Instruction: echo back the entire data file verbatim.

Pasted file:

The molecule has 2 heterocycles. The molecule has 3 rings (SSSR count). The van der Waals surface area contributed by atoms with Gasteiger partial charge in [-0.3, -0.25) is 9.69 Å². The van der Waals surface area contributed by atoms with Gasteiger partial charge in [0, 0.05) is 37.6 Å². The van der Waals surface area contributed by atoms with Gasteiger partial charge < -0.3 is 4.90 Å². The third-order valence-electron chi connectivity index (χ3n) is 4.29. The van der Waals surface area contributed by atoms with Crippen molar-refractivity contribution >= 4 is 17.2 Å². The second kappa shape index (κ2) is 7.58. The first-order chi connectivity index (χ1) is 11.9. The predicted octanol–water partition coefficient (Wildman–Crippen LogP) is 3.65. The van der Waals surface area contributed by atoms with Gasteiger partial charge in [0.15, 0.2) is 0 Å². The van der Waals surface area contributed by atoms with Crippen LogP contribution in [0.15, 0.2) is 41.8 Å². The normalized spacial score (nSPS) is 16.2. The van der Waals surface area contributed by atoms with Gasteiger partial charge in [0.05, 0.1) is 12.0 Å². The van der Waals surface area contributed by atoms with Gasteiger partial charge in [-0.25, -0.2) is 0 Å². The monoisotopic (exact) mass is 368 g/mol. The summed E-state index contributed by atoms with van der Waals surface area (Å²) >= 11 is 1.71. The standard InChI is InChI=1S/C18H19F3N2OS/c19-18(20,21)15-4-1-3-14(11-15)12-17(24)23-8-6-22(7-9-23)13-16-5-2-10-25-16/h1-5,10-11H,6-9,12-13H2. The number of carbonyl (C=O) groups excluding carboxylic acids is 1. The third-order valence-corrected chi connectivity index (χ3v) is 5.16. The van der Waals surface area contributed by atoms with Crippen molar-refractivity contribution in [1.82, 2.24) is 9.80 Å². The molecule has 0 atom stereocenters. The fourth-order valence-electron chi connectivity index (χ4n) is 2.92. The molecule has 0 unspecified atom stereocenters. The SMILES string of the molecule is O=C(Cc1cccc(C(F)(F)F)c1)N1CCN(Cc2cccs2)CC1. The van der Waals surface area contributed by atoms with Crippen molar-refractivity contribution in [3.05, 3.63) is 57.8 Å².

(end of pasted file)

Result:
The molecule has 2 heterocycles. The molecule has 3 rings (SSSR count). The van der Waals surface area contributed by atoms with Gasteiger partial charge in [-0.3, -0.25) is 9.69 Å². The van der Waals surface area contributed by atoms with Gasteiger partial charge in [0, 0.05) is 37.6 Å². The van der Waals surface area contributed by atoms with Gasteiger partial charge < -0.3 is 4.90 Å². The third-order valence-electron chi connectivity index (χ3n) is 4.29. The van der Waals surface area contributed by atoms with Crippen molar-refractivity contribution >= 4 is 17.2 Å². The second kappa shape index (κ2) is 7.58. The first-order chi connectivity index (χ1) is 11.9. The predicted octanol–water partition coefficient (Wildman–Crippen LogP) is 3.65. The van der Waals surface area contributed by atoms with Gasteiger partial charge in [0.15, 0.2) is 0 Å². The van der Waals surface area contributed by atoms with Crippen LogP contribution in [0.15, 0.2) is 41.8 Å². The normalized spacial score (nSPS) is 16.2. The van der Waals surface area contributed by atoms with Gasteiger partial charge in [0.05, 0.1) is 12.0 Å². The van der Waals surface area contributed by atoms with Gasteiger partial charge in [-0.25, -0.2) is 0 Å². The monoisotopic (exact) mass is 368 g/mol. The summed E-state index contributed by atoms with van der Waals surface area (Å²) >= 11 is 1.71. The standard InChI is InChI=1S/C18H19F3N2OS/c19-18(20,21)15-4-1-3-14(11-15)12-17(24)23-8-6-22(7-9-23)13-16-5-2-10-25-16/h1-5,10-11H,6-9,12-13H2. The number of carbonyl (C=O) groups excluding carboxylic acids is 1. The third-order valence-corrected chi connectivity index (χ3v) is 5.16. The van der Waals surface area contributed by atoms with Crippen molar-refractivity contribution in [1.82, 2.24) is 9.80 Å². The molecule has 0 atom stereocenters. The fourth-order valence-electron chi connectivity index (χ4n) is 2.92. The molecule has 0 unspecified atom stereocenters. The SMILES string of the molecule is O=C(Cc1cccc(C(F)(F)F)c1)N1CCN(Cc2cccs2)CC1. The van der Waals surface area contributed by atoms with Crippen molar-refractivity contribution in [3.05, 3.63) is 57.8 Å².